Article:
Dreaming of Being a Writer When You’ve Never Actually Met One
On Growing Up in the Literary Backwaters of Missouri
When I was ten, I felt strongly that my fifth-grade teacher failed to grasp her luck in life. I revered the tiny, lovely Mrs. Hobbs for all the reasons tweens worship educators who see through their diffidence. But my jealousy was based solely on the family she’d married into: her brother-in-law was Will Hobbs, author of Jackie’s Wild Seattle.
My closest relatives were studied in the sciences, real estate, accounting, military, and law. When I told my parents—one an emergency-room physician, the other an obstetrician/gynecologist—that I wanted to be a writer, they’d grinned with oblivious encouragement. They had no idea what being a writer entailed. It sounded creative and glamorous. We made a silent pact to figure it out together.
But I had never met a published author. I grew up in Columbia, Missouri, where, as far as I knew, writers did not live. If they did, they were sucked in by one of three college campuses in town and spat back out with a degree or a new line on their
For an event that left such an impression on my childhood, my meeting with Will is a blurry memory. I know he didn’t dress the way I’d expected. I’d learned from my parents that professionals wore scrubs and lab coats; I think Will wore a fishing shirt and jeans. I was delighted. But what I remember most is that his books were spread out upon a plastic table—so many books—and I could touch them and buy them and understand that these were the creation of a person I knew, had met, had seen. I could be like him, I promised myself.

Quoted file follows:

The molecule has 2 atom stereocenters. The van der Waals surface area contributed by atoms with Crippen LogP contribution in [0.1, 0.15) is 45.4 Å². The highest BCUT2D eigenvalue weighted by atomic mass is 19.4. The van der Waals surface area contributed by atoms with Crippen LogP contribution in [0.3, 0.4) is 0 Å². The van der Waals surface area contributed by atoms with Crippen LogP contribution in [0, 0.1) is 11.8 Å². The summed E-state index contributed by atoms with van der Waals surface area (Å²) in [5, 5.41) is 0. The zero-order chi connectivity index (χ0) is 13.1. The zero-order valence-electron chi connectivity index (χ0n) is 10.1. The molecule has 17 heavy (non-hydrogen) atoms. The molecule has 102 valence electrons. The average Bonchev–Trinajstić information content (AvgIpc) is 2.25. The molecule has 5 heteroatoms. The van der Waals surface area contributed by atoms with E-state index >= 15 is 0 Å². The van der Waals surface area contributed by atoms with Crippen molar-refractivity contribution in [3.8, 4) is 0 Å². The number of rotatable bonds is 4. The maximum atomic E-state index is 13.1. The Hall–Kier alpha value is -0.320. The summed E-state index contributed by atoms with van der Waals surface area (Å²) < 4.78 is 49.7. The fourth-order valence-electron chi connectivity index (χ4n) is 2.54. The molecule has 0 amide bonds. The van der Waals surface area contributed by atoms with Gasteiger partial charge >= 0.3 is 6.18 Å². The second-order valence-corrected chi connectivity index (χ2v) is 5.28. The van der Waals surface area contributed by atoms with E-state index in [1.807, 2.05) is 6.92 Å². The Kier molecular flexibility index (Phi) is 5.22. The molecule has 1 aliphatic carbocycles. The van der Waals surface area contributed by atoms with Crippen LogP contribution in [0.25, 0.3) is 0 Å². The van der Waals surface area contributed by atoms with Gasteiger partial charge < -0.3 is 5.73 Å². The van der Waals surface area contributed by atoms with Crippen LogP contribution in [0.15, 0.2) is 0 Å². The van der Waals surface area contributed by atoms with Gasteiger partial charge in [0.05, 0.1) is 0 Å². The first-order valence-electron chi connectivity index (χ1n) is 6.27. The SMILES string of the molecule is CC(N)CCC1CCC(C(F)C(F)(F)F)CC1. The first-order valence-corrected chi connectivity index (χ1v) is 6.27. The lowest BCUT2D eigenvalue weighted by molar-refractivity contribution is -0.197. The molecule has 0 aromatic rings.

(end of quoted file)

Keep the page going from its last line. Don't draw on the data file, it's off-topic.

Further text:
Yet it took 11 years for me to meet another published fiction author. In that time, my parents realized my aspirations weren’t dissipating with age, and so we reached a professional compromise: I’d go to college to become a writer, and they’d support my writing, so long as I could support myself. I’d become a journalist—secure a full-time job, tell stories that needed telling, maybe snag a byline somewhere respectable—and if, after rent was paid, I still had a hunger for fiction, I’d write books before and after reporting shifts.
Looking back now, all three of us understand this agreement as a stunning caricature of naiveté. But it’s how, with our limited sphere of knowledge, we understood the world of writing: a world of love and awe, tempered by reality.I was 21 years old and felt ridiculous. I was treating these authors like Hollywood royalty.
That’s why, well into my senior year of journalism school, I still shook when I met Laura McHugh. She was a Missouri-born author, everything I thought I, maybe, could become. In 2017, she arrived in Columbia as one of the featured fiction writers at the Unbound Book Festival, only in its second year at the time. The event was launched in 2016 by Alex George, a now-beloved local author who moved to Columbia from England in 2003 and recognized a need for a literary festival. Columbia is a notoriously festival-loving town; we’re home to the nationally recognized True/False Film Festival, the Roots N Blues N BBQ Festival, and the recently defunct Citizen Jane Film Festival. But our literary community floundered in obscurity. We had writers’ organizations and English professors and journalists and bookstores, but they rarely captured national attention, and more importantly they lacked a thread to weave them together.